Hackers Abuse Autodesk Drive For Hosting Weaponized PDF Files

In Cybersecurity News - Original News Source is cybersecuritynews.com by Blog Writer

Post Sharing

Autodesk Drive is a data-sharing platform for organizations to share documents and files in the cloud.

It also supports 2D and 3D data files, including PDF files, which are free to use when other Autodesk products are subscribed.

However, a new attack campaign has been discovered.

This campaign abuses this Autodesk hosting platform to host malicious PDF files, which leads to phishing attacks on victims.

This phishing attack is aimed explicitly at harvesting Microsoft login credentials.

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Technical Analysis

According to the reports shared with Cyber Security News, threat actors have been using compromised email accounts to find and target new victims.

Using compromised email accounts makes it less suspicious for users to visit the embedded Autodesk links. 

The emails sent by the threat actors from these compromised accounts also include the legitimate email signature footer.

The phishing email from a compromised account with Signature footer (Source: Netcraft)

When victims click on the Autodesk drive links on these emails, they are taken to the links to view the PDF document, which mainly contains the sender’s name and the company they work for to add trust to the phishing attack.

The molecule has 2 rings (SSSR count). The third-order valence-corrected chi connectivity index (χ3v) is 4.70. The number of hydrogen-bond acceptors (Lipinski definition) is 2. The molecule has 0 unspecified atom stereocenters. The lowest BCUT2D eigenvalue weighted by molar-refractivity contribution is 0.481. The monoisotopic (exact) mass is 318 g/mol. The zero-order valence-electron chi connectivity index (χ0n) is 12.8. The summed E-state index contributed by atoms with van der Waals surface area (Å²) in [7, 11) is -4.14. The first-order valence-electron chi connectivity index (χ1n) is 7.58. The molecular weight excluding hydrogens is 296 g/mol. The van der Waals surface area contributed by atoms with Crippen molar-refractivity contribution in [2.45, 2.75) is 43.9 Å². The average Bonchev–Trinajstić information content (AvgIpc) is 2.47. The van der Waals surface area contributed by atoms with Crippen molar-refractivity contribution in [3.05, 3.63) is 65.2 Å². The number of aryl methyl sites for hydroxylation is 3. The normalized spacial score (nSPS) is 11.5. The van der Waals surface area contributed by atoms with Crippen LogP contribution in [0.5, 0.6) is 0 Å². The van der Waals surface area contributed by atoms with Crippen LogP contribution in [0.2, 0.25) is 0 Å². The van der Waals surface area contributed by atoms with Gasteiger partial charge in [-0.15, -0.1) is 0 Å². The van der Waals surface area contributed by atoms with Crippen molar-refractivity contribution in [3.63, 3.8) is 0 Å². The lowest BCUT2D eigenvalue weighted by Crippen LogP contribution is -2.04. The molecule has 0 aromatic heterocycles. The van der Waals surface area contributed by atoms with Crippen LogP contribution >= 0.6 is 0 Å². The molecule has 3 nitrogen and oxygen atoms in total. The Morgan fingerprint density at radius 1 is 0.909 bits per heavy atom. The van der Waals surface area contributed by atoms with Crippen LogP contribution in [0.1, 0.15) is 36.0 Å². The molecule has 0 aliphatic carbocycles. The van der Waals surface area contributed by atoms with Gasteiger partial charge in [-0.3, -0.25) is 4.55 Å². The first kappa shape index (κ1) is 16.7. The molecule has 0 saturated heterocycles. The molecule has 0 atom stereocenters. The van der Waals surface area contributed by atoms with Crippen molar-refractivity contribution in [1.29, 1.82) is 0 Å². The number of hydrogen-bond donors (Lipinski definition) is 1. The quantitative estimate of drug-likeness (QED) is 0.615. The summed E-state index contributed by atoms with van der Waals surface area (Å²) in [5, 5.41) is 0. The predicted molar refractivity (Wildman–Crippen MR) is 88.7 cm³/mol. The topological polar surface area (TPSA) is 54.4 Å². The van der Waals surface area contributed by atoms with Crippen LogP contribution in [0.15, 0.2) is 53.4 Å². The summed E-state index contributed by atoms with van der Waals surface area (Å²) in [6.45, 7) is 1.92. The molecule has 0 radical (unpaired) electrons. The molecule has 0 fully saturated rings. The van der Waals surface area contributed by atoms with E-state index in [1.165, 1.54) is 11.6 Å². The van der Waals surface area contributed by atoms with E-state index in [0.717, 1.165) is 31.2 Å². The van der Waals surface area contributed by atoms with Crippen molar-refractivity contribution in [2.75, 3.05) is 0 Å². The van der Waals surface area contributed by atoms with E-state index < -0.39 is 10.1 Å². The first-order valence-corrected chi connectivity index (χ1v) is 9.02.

PDF hosted with Autodesk containing the sender’s name (Source: Netcraft)

This PDF link will contain a “VIEW DOCUMENT” option, which embeds another phishing link that will take the visiting user to a Microsoft Login form.

This form looks exactly like the original Microsoft login form, in which the victim is asked for their username and password.

Phishing form (Source: Netcraft)

After entering their credentials, they are taken to a book about real estate investment hosted on Microsoft’s One Drive service.

Since OneDrive is a Microsoft-owned product, it gives the impression to the user that the document they saw was intended.

However, threat actors have harvested the credentials through the Spoof form.

Real estate investment document hosted on OneDrive (Source: Netcraft)


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Post Phishing Tactics

As threat actors now have the victim’s Microsoft credentials, they can use them to gain unauthorized access to sensitive company information and send many more phishing emails to target privileged Microsoft accounts.

A different behavior was noticed, which was the difference in languages. 

Threat actors are observed to have automated this phishing email, which changes the languages by using the sender’s locale.

To add proof to this speculation, a similar phishing email was sent from a Canadian manufacturing company that used French in the PDF.

French version of the malicious PDF hosted on Autodesk (Source: Netcraft)

Organizations and employees are advised to be aware of phishing attacks.

Additionally, every login form URL must be verified before entering the credentials. 

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